(Bloomberg) -- As a corporate governance crisis deepens with Indian billionaire Gautam Adani’s business empire, a broader range of assets tied to the world’s fastest-growing major economy are starting to take a hit.
Contagion from the $108 billion wipeout in Adani group’s stocks following a scathing report from Hindenburg Research last week has helped push the MSCI India Index to the brink of a technical correction. The rupee has fallen against all its Asian peers over the period, while the spreads on an index of bonds in the nation expanded to the widest level in four weeks.
The implosion of the Adani companies, which accounted for almost one out of every $10 invested in Indian stocks at the group’s peak in September, has provided a catalyst for investors complaining about the nation’s expensive valuations to trim their holdings. The fallout is likely to make it harder for other Indian corporations to raise funds, put them under increased regulatory scrutiny, while also testing the faith voters have in Prime Minister Narendra Modi.
“This is potentially a bigger problem for Indian equities, which have done so well during the pandemic as China pursued its Covid Zero policy,” said Peter Garnry, head of equity strategy at Saxo Bank A/S in Hellerup, Denmark. “The long-term ramifications could be quite negative.”
The meltdown in Adani shares is likely to hasten the shift of funds toward China as the mainland’s reopening from Covid Zero gathers pace. Positioning also suggests there’s room for further losses, as India has been consistently named as a top overweight in analysts’ research reports over the past year.
The MSCI India Index is trading at about an 80% premium to the MSCI China Index, according to data compiled by Bloomberg. That’s even after it has tumbled almost 10% from its record high close on Dec. 1, putting it a whisker away from satisfying the definition of a technical correction.
“The Adani-related headlines are generating a high level of negative attention, which could dampen investor appetite for Indian stocks,” said Jian Shi Cortesi, who manages China and Asia equity funds at GAM Investment Management in Zurich. “This could lead to India underperforming other Asian markets such as China, where macro pictures are turning positive and investor sentiment is warming up.”
Global funds have pulled a net $2 billion out of Indian equities in the three days through Tuesday. The outflow has taken place as MSCI Inc.’s gauge of India equities has underperformed a broader Asian gauge by about 15 percentage points this year, set for the widest quarterly divergence since 2004.
For some investors, this year’s decline in Indian shares may be a buying opportunity.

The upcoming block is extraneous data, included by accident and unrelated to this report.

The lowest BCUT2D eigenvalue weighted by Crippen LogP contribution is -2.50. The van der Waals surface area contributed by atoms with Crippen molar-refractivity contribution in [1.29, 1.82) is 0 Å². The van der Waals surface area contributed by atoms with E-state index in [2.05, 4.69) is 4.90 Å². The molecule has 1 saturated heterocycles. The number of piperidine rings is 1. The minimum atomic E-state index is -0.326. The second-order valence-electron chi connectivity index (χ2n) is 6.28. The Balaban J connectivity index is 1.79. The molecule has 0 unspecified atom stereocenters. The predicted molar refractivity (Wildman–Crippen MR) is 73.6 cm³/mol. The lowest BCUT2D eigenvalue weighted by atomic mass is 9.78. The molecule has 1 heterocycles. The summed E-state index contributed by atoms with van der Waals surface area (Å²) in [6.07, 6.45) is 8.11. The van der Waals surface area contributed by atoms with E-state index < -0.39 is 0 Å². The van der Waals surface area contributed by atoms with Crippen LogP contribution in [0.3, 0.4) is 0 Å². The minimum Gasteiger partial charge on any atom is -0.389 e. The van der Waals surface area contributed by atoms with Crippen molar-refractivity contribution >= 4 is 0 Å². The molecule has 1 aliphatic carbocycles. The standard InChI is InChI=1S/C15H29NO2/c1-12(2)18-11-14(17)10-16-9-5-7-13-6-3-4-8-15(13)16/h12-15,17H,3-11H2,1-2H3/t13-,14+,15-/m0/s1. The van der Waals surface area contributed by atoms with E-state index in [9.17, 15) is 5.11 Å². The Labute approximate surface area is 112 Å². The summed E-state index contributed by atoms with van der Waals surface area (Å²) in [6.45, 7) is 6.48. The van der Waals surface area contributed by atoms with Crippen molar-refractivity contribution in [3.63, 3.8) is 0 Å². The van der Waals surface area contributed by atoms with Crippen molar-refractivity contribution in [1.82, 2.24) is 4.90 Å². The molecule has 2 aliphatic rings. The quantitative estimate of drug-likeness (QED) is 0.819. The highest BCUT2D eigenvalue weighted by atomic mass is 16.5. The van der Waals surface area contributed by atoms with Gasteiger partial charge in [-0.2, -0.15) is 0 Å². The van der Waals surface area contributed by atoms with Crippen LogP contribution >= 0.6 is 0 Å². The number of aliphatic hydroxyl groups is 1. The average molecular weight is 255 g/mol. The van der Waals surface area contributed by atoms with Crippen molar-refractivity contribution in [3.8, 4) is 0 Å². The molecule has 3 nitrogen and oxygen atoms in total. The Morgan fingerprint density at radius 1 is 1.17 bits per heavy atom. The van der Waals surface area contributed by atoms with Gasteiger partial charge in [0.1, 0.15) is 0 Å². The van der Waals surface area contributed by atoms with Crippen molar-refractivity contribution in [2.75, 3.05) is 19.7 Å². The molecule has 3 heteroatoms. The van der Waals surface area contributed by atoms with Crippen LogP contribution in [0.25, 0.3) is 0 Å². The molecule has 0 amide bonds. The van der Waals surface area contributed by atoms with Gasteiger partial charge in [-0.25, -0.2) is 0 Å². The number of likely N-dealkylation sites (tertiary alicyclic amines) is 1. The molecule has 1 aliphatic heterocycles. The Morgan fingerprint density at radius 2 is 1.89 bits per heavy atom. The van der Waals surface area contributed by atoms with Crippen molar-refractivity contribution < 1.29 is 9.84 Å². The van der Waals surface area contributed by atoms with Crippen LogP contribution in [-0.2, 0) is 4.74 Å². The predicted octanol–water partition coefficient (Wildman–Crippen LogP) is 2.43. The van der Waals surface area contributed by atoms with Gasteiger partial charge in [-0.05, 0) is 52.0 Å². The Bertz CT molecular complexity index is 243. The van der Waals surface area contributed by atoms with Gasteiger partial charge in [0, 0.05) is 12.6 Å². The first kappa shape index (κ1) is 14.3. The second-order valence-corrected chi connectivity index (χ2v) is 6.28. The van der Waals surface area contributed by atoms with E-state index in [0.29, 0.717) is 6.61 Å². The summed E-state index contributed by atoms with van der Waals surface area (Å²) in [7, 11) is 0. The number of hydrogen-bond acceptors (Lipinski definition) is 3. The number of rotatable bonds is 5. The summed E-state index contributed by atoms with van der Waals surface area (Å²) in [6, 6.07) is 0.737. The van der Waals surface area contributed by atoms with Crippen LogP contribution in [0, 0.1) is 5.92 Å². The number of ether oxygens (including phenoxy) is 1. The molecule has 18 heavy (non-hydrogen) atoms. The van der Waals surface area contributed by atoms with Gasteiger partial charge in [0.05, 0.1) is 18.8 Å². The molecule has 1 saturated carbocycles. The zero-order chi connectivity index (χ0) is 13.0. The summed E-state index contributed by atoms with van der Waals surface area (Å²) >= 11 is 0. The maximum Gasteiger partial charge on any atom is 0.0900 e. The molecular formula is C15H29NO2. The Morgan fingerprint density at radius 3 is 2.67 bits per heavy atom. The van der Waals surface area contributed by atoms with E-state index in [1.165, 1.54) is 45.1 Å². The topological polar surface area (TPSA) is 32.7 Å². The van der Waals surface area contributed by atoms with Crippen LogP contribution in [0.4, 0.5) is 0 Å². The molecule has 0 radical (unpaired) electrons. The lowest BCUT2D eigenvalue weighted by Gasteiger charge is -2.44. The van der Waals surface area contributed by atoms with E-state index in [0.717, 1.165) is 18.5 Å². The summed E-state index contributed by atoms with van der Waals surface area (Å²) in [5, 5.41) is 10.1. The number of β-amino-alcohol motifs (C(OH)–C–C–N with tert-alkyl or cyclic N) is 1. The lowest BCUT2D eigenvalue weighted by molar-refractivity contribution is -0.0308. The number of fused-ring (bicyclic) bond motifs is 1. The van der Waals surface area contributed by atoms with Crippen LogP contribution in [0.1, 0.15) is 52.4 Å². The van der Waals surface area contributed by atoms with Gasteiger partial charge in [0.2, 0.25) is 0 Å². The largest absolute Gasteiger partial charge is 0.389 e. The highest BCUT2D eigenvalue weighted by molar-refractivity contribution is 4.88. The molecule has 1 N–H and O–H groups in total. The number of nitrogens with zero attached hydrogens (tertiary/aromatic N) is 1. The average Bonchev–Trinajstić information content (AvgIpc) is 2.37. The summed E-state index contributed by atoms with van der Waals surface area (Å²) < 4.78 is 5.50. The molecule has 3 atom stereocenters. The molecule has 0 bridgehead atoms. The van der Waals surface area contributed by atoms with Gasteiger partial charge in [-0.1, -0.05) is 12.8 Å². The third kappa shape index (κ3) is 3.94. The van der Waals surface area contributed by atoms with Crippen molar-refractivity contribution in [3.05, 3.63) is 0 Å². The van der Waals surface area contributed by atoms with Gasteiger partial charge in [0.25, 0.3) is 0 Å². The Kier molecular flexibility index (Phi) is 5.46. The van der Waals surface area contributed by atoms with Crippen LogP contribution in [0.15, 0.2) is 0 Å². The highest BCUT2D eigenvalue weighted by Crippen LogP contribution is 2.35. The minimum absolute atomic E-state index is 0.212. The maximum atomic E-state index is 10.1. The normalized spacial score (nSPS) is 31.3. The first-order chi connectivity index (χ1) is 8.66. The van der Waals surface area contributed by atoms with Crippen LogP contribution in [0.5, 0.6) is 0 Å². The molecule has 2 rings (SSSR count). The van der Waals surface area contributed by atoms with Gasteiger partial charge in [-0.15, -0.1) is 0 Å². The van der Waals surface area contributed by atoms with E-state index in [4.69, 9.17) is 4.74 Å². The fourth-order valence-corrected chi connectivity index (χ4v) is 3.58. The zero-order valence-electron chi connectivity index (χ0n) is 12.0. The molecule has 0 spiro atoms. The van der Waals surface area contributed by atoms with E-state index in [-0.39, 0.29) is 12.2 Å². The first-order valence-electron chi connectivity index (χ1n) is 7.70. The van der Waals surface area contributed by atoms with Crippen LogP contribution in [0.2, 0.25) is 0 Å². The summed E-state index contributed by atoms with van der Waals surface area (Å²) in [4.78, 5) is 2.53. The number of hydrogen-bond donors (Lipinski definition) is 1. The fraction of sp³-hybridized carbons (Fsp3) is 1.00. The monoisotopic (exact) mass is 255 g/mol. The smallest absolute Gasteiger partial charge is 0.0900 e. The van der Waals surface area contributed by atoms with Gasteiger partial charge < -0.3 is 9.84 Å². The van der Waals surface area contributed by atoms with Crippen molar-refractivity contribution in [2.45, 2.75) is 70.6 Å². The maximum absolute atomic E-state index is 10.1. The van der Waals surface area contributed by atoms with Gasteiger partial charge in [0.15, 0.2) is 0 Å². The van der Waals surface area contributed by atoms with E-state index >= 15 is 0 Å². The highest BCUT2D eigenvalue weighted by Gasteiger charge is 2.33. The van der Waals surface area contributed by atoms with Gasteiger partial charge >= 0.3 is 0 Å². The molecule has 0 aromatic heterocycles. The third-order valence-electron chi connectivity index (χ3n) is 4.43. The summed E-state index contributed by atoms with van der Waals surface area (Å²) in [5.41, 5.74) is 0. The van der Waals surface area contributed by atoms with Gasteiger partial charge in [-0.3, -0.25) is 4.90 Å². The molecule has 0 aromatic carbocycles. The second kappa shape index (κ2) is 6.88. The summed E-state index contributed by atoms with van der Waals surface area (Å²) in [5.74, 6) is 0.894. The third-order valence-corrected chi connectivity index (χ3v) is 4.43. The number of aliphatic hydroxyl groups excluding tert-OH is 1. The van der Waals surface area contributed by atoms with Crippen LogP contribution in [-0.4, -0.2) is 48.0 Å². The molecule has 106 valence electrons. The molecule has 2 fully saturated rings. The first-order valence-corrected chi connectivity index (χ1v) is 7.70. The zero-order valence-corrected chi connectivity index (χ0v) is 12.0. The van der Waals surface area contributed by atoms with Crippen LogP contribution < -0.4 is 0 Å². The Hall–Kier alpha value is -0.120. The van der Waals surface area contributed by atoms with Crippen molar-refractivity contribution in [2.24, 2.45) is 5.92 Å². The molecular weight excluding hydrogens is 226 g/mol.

The Adani crisis is a “normal bump” that emerging markets face from time to time, said Hugh Young, Asia chairman at abrdn plc in Edinburgh.
“We’ve seen countless bumps over the years,” he said. “This one is large, obviously, but we’ve had many even larger. If anything, we’d use weakness to buy.”
Likewise, emerging-market veteran Mark Mobius, who spent more than three decades at Franklin Templeton Investments, said Adani’s woes do “not affect the overall viability of the Indian market and economy.”
India’s economy will withstand the stock rout caused by allegations against the Adani Group, while any impact on the broader equity markets is set to be short-lived, a top minister said Thursday.
The Adani group’s stocks now make up eight of the worst 10 performers in the MSCI Asia Pacific Index this year. The bonds issued by some of the group’s companies fell to distressed levels in US trading, while the flagship on Wednesday canceled its record 200 billion rupee ($2.4 billion) follow-on public offering of shares.
The challenge facing the Indian authorities now is to limit the damage to investor confidence by pressing ahead with plans to bolster economic growth through infrastructure spending and measures to improve consumption — both of which were emphasized in this week’s budget.
Since Modi came to power, Adani has been the poster child for his administration’s efforts to improve the nation’s infrastructure and domestic manufacturing. The prime minister’s perceived closeness to Adani may weigh on his popularity in the run up to the next general election due to be held before May 2024.
“Things are moving very fast in the market, with a potentially major reassessment of the risks of investing in Indian equities by international investors,” said Gary Dugan, chief executive officer of the Global CIO Office in Singapore. “That reassessment includes governance, corporate transparency, nepotism, and indebtedness.”
--With assistance from Harry Suhartono, Thyagaraju Adinarayan, Subhadip Sircar and Ishika Mookerjee.
(Updates market cap loss in second paragraph)
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